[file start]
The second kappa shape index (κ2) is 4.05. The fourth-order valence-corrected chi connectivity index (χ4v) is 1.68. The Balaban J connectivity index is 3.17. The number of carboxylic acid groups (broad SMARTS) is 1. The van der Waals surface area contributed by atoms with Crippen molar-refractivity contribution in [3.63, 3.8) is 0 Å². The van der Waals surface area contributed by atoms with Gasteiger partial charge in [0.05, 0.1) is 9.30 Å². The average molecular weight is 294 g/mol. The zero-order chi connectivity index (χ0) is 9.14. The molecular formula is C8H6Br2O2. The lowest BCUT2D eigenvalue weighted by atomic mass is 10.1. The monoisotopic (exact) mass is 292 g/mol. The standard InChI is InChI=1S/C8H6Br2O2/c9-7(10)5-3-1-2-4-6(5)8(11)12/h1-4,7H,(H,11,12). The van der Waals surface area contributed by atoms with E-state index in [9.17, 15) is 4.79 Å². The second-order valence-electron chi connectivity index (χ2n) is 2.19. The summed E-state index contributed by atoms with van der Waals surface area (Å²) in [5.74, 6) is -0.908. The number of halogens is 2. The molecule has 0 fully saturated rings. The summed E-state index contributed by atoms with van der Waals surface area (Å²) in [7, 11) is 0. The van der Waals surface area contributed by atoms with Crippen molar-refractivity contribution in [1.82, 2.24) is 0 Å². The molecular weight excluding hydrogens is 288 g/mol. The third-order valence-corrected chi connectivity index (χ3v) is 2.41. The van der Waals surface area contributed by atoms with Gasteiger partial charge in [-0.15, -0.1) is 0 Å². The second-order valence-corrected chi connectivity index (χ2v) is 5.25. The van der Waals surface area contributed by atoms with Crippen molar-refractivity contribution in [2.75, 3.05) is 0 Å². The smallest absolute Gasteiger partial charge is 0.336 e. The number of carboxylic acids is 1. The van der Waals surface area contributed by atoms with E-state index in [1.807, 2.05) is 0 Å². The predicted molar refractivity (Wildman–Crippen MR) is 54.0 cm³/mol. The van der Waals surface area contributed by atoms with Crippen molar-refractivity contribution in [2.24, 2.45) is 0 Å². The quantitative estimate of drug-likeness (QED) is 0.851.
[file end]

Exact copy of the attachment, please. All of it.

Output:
The second kappa shape index (κ2) is 4.05. The fourth-order valence-corrected chi connectivity index (χ4v) is 1.68. The Balaban J connectivity index is 3.17. The number of carboxylic acid groups (broad SMARTS) is 1. The van der Waals surface area contributed by atoms with Crippen molar-refractivity contribution in [3.63, 3.8) is 0 Å². The van der Waals surface area contributed by atoms with Gasteiger partial charge in [0.05, 0.1) is 9.30 Å². The average molecular weight is 294 g/mol. The zero-order chi connectivity index (χ0) is 9.14. The molecular formula is C8H6Br2O2. The lowest BCUT2D eigenvalue weighted by atomic mass is 10.1. The monoisotopic (exact) mass is 292 g/mol. The standard InChI is InChI=1S/C8H6Br2O2/c9-7(10)5-3-1-2-4-6(5)8(11)12/h1-4,7H,(H,11,12). The van der Waals surface area contributed by atoms with E-state index in [9.17, 15) is 4.79 Å². The second-order valence-electron chi connectivity index (χ2n) is 2.19. The summed E-state index contributed by atoms with van der Waals surface area (Å²) in [5.74, 6) is -0.908. The number of halogens is 2. The molecule has 0 fully saturated rings. The summed E-state index contributed by atoms with van der Waals surface area (Å²) in [7, 11) is 0. The van der Waals surface area contributed by atoms with Crippen molar-refractivity contribution in [1.82, 2.24) is 0 Å². The molecular weight excluding hydrogens is 288 g/mol. The third-order valence-corrected chi connectivity index (χ3v) is 2.41. The van der Waals surface area contributed by atoms with Gasteiger partial charge in [-0.15, -0.1) is 0 Å². The second-order valence-corrected chi connectivity index (χ2v) is 5.25. The van der Waals surface area contributed by atoms with Crippen molar-refractivity contribution in [2.75, 3.05) is 0 Å². The smallest absolute Gasteiger partial charge is 0.336 e. The number of carboxylic acids is 1. The van der Waals surface area contributed by atoms with E-state index in [1.807, 2.05) is 0 Å². The predicted molar refractivity (Wildman–Crippen MR) is 54.0 cm³/mol. The van der Waals surface area contributed by atoms with Crippen molar-refractivity contribution in [2.24, 2.45) is 0 Å². The quantitative estimate of drug-likeness (QED) is 0.851.